Home » Bernheim receives 2018 APGA Operational Sustainability Award

Bernheim receives 2018 APGA Operational Sustainability Award

Staff in front of the Visitor Center with the APGA Operational Sustainability Award, June 2018.

CLERMONT, Ky. (June 25, 2018) –  The American Public Gardens Association (APGA) recently named Bernheim Arboretum and Research Forest the recipient of the 2018 Operational Sustainability Award at its annual conference. Bernheim is only the third organization to ever receive the honor from the leading professional organization in the field of public horticulture.

With more than 600 member-organizations throughout the United States and around the world, APGA established the award to recognize outstanding dedication and achievements in promoting sustainability through programs, operation, facilities and/or research.

“Bernheim’s work in sustainability is truly remarkable,” said Harry Jongerden, executive director of the Toronto Botanical Garden and Chair of the 2018 Awards Committee. “They exemplify the very best practices that we can all emulate.”

APGA cited Bernheim’s innovative conservation and land protection work at the 15,625-acre forest just south of Louisville as well as its commitment to helping people develop a deeper connection with and appreciation for nature.

“We could not be prouder of this distinction,” said Dr. Mark Wourms, Bernheim’s executive director. “This award is a testament to our expert staff’s commitment to Mr. Bernheim’s legacy of environmental stewardship.”

Wourms said APGA not only considered Bernheim’s sustainability practices but also its work to help others gain knowledge on how they can protect the environment.

“From sustainable gardening workshops, to the design and maintenance of green roofs in Louisville, to developing a network of people committed to free-play in nature, Bernheim is helping grow a community of environmental stewards,” said Wourms.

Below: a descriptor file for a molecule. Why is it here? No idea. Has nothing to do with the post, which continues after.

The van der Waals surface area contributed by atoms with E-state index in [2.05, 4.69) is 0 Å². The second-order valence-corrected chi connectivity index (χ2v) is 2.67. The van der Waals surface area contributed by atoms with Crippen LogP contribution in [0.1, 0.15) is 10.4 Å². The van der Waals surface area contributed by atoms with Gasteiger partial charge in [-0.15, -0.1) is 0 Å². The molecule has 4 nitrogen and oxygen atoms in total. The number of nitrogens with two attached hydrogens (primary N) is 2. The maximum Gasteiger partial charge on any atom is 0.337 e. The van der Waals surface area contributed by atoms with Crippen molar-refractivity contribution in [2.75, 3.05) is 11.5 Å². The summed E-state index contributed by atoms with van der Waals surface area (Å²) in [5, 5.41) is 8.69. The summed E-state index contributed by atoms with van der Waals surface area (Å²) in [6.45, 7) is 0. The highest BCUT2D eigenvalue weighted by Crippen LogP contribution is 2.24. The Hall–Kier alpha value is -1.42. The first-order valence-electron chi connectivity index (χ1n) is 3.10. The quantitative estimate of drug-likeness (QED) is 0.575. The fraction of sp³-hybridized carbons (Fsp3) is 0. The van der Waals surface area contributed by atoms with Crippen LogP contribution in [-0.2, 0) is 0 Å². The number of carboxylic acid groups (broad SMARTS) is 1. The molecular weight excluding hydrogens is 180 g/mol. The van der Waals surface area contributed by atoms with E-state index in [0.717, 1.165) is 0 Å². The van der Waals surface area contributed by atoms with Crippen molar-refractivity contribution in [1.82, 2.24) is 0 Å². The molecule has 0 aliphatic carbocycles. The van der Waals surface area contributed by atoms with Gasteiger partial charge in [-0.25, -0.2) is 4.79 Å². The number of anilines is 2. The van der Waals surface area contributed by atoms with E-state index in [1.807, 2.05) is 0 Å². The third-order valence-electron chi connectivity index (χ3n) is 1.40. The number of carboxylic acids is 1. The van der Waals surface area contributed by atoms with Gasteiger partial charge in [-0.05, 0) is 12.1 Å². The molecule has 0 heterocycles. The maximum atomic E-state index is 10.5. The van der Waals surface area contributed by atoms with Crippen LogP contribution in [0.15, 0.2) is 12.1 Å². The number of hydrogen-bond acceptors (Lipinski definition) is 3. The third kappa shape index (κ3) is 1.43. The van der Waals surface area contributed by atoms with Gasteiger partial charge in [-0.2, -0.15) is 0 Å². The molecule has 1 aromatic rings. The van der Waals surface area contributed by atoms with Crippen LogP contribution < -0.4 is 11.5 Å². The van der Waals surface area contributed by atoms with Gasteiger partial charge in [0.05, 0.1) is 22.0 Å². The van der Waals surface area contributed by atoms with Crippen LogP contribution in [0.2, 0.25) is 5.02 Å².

The APGA awards committee also pointed to Bernheim’s innovative culture that fosters creativity and leadership in ecological stewardship.

“Our Visitor Center was the first LEED Platinum building in a multi-state region,” said Forest Manager Andrew Berry. “Our Edible Garden, where we implement regenerative design practices that help improve the environment, is one of only a few Living Building Challenge applicants in the country.”

Berry said because Bernheim is a privately held forest, the staff is afforded greater flexibility to be creative and cutting edge.

Berry emphasized that Bernheim’s large protected forest block provides a place of unmatched biological diversity where plants and wildlife can flourish.

Wourms said Bernheim’s sustainability practices translate into great benefits for human life as well.

“With more than 3 million trees and the headwaters of 13 streams, we cannot forget that Bernheim provides clean air and clean water for the 1.6 million people who call North Central Kentucky home,” he said.

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